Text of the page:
TORONTO, June 15 (Reuters) – The Canadian dollar weakened on Friday to the lowest in nearly a year against its U.S. counterpart, as U.S. oil prices tumbled nearly $2 a barrel and domestic data showed a surprise drop in manufacturing sales. The price of oil, one of Canada’s major exports, fell ahead of an OPEC meeting in Vienna next week. U.S. crude prices
settled 2.7 percent lower at $65.06 a barrel. “We could see a production hike from Saudi Arabia, which could take an awful lot of froth out of the oil price and that is weighing on the Canadian dollar,” said Michael Hewson, chief market analyst at CMC Markets (UK). “Disappointing” manufacturing data also pressured the currency, Hewson said. Canadian manufacturing sales fell 1.3 percent in April from March as maintenance shutdowns cut output at oil refineries, Statistics Canada data indicated. Analysts in a Reuters poll had forecast a 0.6 percent increase. Separate data from the Canadian Real Estate Association showed that resales of Canadian homes fell in May to the lowest level in more than five years.
At 4 p.m. EDT (2000 GMT), the Canadian dollar was trading 0.6 percent lower at C$1.3185 to the greenback, or 75.84 U.S. cents.
“The currency touched its weakest level since June 27, 2017 at C$1.3202. For the week, the loonie fell 1.9 percent.”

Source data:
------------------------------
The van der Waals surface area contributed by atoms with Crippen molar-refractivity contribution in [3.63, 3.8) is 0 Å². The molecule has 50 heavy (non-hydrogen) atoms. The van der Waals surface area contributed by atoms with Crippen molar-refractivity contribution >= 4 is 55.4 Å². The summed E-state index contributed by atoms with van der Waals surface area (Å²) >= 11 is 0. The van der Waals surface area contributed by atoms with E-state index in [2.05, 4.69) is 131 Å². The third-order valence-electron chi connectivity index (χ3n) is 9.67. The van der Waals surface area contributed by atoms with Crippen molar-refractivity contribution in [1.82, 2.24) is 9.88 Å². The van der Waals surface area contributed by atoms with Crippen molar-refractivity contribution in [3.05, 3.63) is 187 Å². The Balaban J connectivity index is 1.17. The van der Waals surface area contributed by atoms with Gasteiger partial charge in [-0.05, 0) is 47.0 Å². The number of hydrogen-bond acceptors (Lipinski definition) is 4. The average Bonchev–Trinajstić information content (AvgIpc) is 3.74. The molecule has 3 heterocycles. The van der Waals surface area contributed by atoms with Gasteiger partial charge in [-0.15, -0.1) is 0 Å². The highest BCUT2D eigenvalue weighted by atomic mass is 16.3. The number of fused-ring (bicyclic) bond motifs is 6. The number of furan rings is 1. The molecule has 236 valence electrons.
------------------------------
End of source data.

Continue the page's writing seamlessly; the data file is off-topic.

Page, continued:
U.S. President Donald Trump said he was pushing ahead with hefty tariffs on $50 billion of Chinese imports, and the smoldering trade war between the world’s two largest economies showed signs of igniting as Beijing immediately vowed to respond in kind. Canada runs a current account deficit, so its currency tends to weaken when risk appetite sours. The country has its own trade feud with the United States and is also in slow-moving talks with the U.S. and Mexico to revamp the North American Free Trade Agreement. Still, speculators have cut bearish bets on the Canadian dollar, data from the U.S. Commodity Futures Trading Commission and Reuters calculations showed. As of June 12, net short positions dipped to 14,988 contracts from 16,039 a week earlier. Foreign investment in Canadian securities reached a five-month high in April as non-residents targeted the bond market after four straight months of divestment, Statistics Canada said. Canadian government bond prices were higher across a flatter yield curve, with the 10-year rising 39 Canadian cents to yield 2.225 percent.